Question:

Has the Governor signed any new legislation affecting employers? I heard that he vowed to not sign any new laws until the State Legislature reaches a budget agreement.

Answer:

Although the Governor pledged to not sign any new laws until a budget agreement is reached, two new wage and hour laws snuck through before he made that vow, and those will take effect on January 1, 2009.

One of those new laws concerns payment to temporary workers. Under California law, when an employee is involuntarily terminated, the employer must issue the employee’s final check on his or her last day of work. Two years ago, the California Supreme Court held that this rule applied even when a temporary worker, who might receive future assignments, worked a one-day assignment. But the new law clarifies that the end of a temporary assignment for a temporary worker does not qualify as a termination or discharge of the employee, and therefore, final wages are not due at the end of such an assignment. Nevertheless, the old rule applies when temporary workers are discharged permanently, rather than in between assignments. If the employee is involuntarily terminated, he or she must be paid immediately at the time of termination. If he or she resigns, the employer must pay the employee within 72 hours of his or her final day or on the last day of work, whichever is later. As in the case of all other employees, if the employer does not timely pay, it may be subject to a penalty of up to 30 days of the employee’s daily wages.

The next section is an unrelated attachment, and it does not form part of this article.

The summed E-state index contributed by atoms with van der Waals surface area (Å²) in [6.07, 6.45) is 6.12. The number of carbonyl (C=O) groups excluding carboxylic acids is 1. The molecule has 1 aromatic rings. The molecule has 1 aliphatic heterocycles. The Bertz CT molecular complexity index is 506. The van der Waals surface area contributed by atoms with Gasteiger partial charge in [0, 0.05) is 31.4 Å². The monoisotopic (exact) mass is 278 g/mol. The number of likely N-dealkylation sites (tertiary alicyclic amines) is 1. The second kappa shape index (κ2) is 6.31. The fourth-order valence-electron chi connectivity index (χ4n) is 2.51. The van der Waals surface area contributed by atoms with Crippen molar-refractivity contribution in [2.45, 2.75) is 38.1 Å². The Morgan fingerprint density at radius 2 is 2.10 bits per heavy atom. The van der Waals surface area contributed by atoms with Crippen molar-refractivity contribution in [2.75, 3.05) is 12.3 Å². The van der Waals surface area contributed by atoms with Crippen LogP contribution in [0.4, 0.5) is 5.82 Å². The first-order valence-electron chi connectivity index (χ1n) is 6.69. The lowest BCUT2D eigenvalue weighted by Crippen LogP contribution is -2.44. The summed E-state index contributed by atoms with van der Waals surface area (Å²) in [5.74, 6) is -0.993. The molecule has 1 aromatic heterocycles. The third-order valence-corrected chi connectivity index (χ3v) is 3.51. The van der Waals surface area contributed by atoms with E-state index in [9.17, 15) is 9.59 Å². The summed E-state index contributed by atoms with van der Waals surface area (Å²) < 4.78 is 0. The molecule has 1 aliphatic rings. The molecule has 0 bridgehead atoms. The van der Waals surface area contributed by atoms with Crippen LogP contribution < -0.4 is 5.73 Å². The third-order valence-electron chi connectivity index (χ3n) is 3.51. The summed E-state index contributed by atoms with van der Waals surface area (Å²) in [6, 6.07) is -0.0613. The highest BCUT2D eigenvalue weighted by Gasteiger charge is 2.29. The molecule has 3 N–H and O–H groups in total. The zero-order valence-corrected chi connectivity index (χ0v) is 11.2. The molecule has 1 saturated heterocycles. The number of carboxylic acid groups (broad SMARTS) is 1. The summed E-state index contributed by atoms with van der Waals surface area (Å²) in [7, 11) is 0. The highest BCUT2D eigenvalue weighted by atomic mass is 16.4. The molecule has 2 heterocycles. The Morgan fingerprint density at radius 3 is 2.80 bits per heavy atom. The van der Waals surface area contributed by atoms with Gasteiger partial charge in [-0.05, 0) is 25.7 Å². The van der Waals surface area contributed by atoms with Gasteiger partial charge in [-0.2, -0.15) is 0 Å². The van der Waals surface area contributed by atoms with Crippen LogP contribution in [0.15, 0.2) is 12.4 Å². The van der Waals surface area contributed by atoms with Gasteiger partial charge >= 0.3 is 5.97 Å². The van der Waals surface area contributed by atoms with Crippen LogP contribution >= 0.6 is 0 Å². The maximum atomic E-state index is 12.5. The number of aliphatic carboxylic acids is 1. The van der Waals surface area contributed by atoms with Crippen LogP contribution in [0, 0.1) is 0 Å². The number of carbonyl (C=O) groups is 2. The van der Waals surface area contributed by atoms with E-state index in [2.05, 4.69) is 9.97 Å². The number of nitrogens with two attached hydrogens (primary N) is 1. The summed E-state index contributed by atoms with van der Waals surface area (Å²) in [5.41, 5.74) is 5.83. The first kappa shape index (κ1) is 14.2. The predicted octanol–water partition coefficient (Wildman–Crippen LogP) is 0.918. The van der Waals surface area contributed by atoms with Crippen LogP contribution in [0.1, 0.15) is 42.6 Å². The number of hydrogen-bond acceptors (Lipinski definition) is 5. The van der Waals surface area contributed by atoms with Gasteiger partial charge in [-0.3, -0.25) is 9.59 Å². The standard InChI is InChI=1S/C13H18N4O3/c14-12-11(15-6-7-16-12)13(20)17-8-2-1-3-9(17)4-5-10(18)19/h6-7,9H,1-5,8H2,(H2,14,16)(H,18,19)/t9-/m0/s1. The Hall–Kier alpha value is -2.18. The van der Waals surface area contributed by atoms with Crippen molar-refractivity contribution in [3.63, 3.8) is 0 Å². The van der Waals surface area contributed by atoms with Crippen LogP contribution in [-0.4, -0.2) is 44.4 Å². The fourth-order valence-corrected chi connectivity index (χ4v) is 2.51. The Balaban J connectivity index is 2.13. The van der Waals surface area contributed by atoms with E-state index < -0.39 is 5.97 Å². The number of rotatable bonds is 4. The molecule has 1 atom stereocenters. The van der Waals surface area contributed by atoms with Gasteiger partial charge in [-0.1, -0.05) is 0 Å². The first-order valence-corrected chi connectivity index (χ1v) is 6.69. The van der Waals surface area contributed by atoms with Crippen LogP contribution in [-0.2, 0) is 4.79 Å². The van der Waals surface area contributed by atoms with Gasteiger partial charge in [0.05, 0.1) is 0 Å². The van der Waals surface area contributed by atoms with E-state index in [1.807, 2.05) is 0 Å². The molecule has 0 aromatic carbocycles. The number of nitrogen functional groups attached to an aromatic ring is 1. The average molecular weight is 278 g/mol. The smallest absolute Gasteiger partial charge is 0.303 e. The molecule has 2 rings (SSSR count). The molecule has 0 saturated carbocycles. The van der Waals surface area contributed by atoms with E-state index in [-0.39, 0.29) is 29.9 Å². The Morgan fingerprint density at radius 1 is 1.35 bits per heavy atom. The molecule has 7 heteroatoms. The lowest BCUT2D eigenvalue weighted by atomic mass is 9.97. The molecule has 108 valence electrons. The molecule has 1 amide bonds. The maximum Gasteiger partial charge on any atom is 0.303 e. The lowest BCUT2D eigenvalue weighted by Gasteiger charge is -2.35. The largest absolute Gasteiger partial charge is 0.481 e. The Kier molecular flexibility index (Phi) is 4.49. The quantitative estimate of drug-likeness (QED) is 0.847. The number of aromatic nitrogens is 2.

In addition to clarifying when final pay is due to temporary workers, the new law provides new protections for temporary workers. It sets forth that employers must pay temporary workers weekly and no later than the regular payday of the calendar week following the performance of services. Temporary workers who are non-clerical and are assigned to a client on a day-to-day basis, which means that they report to the agency in the morning before going to the client’s workplace, or they report back to the agency at the end of the day, must be paid on a daily basis. The daily pay requirement also applies to temporary workers who are assigned to a client in a trade dispute on a daily basis.

Temporary staffing services should review their pay practices and ensure that they are in compliance with this new law.

In addition to the law concerning temporary workers, the Governor also signed a bill concerning falsification of timesheets. This law addresses situations in which employers have required their employees to sign timecards which reflect fewer hours than those actually worked, and/or which reflect that employees have been provided with meal and rest periods when, in fact, they have not. Under the new law, as of January 1, 2009, it will be illegal for an employer to require an employee, as a condition of being paid, to sign a false statement of hours worked. A violation of this law is a misdemeanor.

With this new law in place, if an employee claims that the hours on his or her timesheet are not accurate, the employer must be sure to investigate such a claim. If employees feel that they will not be paid until they sign their time cards, and end up signing time cards that do not accurately reflect hours worked, the employer could face criminal liability.

These two new laws only reflect legislation affecting employers that was passed before the Governor pledged to not sign any more new laws. Once a budget agreement is passed, you should expect to see other new laws that will affect employers that will go into effect in 2009.
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